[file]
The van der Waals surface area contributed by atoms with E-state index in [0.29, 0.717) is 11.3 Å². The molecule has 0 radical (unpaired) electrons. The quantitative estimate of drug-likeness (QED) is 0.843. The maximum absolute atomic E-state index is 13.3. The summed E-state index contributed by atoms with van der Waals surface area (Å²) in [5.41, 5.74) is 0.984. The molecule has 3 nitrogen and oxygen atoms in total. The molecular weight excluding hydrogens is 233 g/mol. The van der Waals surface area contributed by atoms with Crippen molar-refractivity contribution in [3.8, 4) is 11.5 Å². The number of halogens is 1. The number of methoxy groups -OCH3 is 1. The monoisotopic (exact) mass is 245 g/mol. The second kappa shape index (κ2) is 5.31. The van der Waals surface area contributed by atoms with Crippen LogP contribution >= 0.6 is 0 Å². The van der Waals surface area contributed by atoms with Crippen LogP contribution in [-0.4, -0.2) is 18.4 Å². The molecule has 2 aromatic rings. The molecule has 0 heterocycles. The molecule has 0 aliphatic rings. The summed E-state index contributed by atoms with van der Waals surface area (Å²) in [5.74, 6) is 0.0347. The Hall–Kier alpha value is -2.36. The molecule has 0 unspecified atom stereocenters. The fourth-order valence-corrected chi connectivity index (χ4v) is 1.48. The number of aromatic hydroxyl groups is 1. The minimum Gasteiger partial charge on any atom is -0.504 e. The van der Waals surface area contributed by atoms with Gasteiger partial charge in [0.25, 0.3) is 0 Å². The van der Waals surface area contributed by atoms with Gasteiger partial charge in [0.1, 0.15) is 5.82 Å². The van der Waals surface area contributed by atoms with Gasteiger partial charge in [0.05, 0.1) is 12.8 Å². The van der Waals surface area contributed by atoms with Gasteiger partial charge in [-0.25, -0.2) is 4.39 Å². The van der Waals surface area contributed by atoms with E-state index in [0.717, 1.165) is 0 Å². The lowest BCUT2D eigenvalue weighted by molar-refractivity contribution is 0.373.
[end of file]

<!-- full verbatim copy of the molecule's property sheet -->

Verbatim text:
The van der Waals surface area contributed by atoms with E-state index in [0.29, 0.717) is 11.3 Å². The molecule has 0 radical (unpaired) electrons. The quantitative estimate of drug-likeness (QED) is 0.843. The maximum absolute atomic E-state index is 13.3. The summed E-state index contributed by atoms with van der Waals surface area (Å²) in [5.41, 5.74) is 0.984. The molecule has 3 nitrogen and oxygen atoms in total. The molecular weight excluding hydrogens is 233 g/mol. The van der Waals surface area contributed by atoms with Crippen molar-refractivity contribution in [3.8, 4) is 11.5 Å². The number of halogens is 1. The number of methoxy groups -OCH3 is 1. The monoisotopic (exact) mass is 245 g/mol. The second kappa shape index (κ2) is 5.31. The van der Waals surface area contributed by atoms with Crippen LogP contribution >= 0.6 is 0 Å². The van der Waals surface area contributed by atoms with Crippen LogP contribution in [-0.4, -0.2) is 18.4 Å². The molecule has 2 aromatic rings. The molecule has 0 heterocycles. The molecule has 0 aliphatic rings. The summed E-state index contributed by atoms with van der Waals surface area (Å²) in [5.74, 6) is 0.0347. The Hall–Kier alpha value is -2.36. The molecule has 0 unspecified atom stereocenters. The fourth-order valence-corrected chi connectivity index (χ4v) is 1.48. The number of aromatic hydroxyl groups is 1. The minimum Gasteiger partial charge on any atom is -0.504 e. The van der Waals surface area contributed by atoms with Gasteiger partial charge in [0.25, 0.3) is 0 Å². The van der Waals surface area contributed by atoms with Gasteiger partial charge in [0.1, 0.15) is 5.82 Å². The van der Waals surface area contributed by atoms with Gasteiger partial charge in [0.05, 0.1) is 12.8 Å². The van der Waals surface area contributed by atoms with Gasteiger partial charge in [-0.25, -0.2) is 4.39 Å². The van der Waals surface area contributed by atoms with E-state index in [0.717, 1.165) is 0 Å². The lowest BCUT2D eigenvalue weighted by molar-refractivity contribution is 0.373.